M: How do you two divide the responsibilities of the business? I imagine it has evolved since you first opened.
Savannah: “Initially when we first opened, Walter was here full time and I still worked at my other job, and would come after working there or on my days off. At the beginning I was more maintaining the store. Now, I’ve tended to move towards all the operations: working with the staff, bookkeeping and making sure all the paperwork is done, payroll, stuff like that. Walter set up the online store and has taken over the online business, as well as all the social media and photographing all the products.”
M: Are there ever challenges of running a business together?
Savannah: “I think that Walter and I are like yin and yang in the business. For example, I’m super organized and Walter not as much, but he’s very creative and there’s no way I could do the online store and photograph everything. Walter’s very analytical and I’m very intuitive so it’s sometimes hard for us to work through that. But at the same time, everything we’ve ever agreed on has worked out very well. We’re both really hard workers, which is good because if one of us wasn’t that would be a disaster.” (laughs)
M: How do you manage raising your daughter and running the shop?
Savannah: “There are definitely pros and cons. There’s no maternity leave if you own your own business, but at the same time, I have the flexibility with her. I couldn’t imagine taking her to daycare, I’d rather be with her, and this really allows me to do both. I think if I was just a mom I’d really be bored – so it’s good that I get to balance both. It can be hectic at times but overall it’s been a blessing to be able to have the store and it works well with the baby now.”
M: Why do you think customer service is so important?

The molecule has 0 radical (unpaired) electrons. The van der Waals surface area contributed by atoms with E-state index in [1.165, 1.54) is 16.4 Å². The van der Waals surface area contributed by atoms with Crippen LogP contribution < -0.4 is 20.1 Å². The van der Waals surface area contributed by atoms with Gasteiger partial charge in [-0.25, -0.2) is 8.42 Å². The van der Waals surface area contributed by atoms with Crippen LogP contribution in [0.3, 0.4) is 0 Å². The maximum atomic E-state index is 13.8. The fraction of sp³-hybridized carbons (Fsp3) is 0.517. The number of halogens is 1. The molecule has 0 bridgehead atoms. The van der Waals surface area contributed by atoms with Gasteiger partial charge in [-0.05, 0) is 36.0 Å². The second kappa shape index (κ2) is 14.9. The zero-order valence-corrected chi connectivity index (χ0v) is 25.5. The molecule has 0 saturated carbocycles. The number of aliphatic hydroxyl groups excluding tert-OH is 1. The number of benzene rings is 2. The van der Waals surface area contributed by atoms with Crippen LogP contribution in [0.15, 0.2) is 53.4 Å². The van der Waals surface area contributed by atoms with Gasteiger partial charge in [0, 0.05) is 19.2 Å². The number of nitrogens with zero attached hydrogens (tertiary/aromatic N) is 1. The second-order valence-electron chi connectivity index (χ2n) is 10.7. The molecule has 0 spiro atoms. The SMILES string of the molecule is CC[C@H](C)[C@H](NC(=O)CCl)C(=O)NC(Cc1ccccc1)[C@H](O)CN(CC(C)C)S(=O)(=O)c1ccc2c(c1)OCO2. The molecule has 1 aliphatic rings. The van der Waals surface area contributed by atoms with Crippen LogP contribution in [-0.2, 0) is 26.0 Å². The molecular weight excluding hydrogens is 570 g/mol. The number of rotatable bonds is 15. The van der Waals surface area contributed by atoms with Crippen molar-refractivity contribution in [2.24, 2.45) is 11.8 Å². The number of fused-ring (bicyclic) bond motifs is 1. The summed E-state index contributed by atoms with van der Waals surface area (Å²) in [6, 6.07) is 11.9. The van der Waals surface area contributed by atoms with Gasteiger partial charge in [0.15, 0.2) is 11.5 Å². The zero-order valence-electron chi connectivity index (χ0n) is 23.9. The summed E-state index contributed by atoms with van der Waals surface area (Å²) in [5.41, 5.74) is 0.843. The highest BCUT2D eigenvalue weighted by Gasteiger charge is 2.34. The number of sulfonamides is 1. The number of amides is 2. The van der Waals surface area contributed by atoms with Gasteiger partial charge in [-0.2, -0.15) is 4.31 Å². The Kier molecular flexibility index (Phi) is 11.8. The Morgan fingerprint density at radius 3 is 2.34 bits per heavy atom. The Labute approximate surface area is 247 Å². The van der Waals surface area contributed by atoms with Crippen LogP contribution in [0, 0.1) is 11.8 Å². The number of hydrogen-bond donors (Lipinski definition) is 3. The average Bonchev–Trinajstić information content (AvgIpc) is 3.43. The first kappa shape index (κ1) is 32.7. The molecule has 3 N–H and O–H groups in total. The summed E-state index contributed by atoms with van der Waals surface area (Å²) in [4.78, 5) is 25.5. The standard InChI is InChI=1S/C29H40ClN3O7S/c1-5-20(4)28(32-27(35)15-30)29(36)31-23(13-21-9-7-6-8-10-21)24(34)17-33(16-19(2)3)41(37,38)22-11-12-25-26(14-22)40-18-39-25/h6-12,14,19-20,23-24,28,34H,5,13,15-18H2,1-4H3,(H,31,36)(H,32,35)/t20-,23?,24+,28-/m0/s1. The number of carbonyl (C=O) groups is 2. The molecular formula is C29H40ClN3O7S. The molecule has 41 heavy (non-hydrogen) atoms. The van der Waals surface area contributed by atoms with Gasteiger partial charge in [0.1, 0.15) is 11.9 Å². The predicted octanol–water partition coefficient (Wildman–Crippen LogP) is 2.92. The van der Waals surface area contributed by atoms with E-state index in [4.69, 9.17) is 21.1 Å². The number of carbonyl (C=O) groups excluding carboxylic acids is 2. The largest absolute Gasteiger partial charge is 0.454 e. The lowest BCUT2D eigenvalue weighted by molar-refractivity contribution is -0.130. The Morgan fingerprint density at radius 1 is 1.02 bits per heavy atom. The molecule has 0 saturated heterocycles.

Walter: “I’ve been to a couple stores where you get the ‘laptop associate,’ sitting behind the cash desk, immersed in the laptop, whether they’re working on something business related or checking their Facebook - it’s all the same to me. I’m a physical person in the store, and you don’t have time to greet me? That kind of stuff in retail drives me up the wall.
“You don’t need to be a Sham-wow kind guy to sell something. You can be approachable, authentic. I feel that in the boutique environment, there’s a story to every unique product out there.”
Savannah: “I feel like we’re doing a lot more than just the products: how the store smells, how it looks - it comes down to the whole atmosphere of the store and what that represents. Because we are so focused on customer service and know what our expectations are, going shopping can be hard like, ‘Oh my god I can’t buy this because nobody’s acknowledged me.’ Even if you like something.”
M: What do you feel sets Old Faithful apart from other places?
Walter: “I think it’s an authentic experience. I had a friend who used to always say ‘You can’t fake the funk.’ And that always stuck with me. I think there’s something we’re doing that has a certain magic quality to it, that without us here, somebody can try to copy us but they can’t copy me or Savannah, or our staff.
Savannah: “I know it may sound cheesy, but I always tell my staff that we love our customers unconditionally. Everybody’s had that experience where you’ve gone somewhere and said ‘Can’t buy a shirt today’ and then the sales associate is cold to you. So I feel like no matter what, we treat people equally, from the smallest purchase to the largest. Maybe someone’s not buying something today, but years from now they might remember that we made them feel good that day.”
Old Faithful is located in Vancouver at 320 West Cordova Street in Gastown and in Toronto at 886 Queen Street West. Visit their website and online shop (filled full of gems) at www.oldfaithfulshop.com